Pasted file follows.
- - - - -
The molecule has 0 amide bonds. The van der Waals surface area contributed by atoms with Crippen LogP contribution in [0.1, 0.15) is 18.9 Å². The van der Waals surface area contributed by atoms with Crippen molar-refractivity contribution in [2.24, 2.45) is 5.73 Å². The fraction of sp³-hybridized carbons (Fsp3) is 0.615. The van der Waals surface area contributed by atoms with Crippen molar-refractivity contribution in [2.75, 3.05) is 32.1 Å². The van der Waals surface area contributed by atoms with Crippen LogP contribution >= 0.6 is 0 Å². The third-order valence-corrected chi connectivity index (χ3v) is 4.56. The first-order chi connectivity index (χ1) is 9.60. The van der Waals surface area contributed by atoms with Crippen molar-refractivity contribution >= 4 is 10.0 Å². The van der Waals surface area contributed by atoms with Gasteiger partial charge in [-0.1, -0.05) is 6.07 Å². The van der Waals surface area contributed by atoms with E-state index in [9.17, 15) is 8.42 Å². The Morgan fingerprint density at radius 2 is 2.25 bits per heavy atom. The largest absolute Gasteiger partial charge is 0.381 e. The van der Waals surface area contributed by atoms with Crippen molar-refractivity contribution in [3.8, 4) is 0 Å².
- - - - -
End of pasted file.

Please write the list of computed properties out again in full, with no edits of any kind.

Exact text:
The molecule has 0 amide bonds. The van der Waals surface area contributed by atoms with Crippen LogP contribution in [0.1, 0.15) is 18.9 Å². The van der Waals surface area contributed by atoms with Crippen molar-refractivity contribution in [2.24, 2.45) is 5.73 Å². The fraction of sp³-hybridized carbons (Fsp3) is 0.615. The van der Waals surface area contributed by atoms with Crippen molar-refractivity contribution in [2.75, 3.05) is 32.1 Å². The van der Waals surface area contributed by atoms with Crippen LogP contribution >= 0.6 is 0 Å². The third-order valence-corrected chi connectivity index (χ3v) is 4.56. The first-order chi connectivity index (χ1) is 9.60. The van der Waals surface area contributed by atoms with Crippen molar-refractivity contribution >= 4 is 10.0 Å². The van der Waals surface area contributed by atoms with Gasteiger partial charge in [-0.1, -0.05) is 6.07 Å². The van der Waals surface area contributed by atoms with E-state index in [9.17, 15) is 8.42 Å². The Morgan fingerprint density at radius 2 is 2.25 bits per heavy atom. The largest absolute Gasteiger partial charge is 0.381 e. The van der Waals surface area contributed by atoms with Crippen molar-refractivity contribution in [3.8, 4) is 0 Å².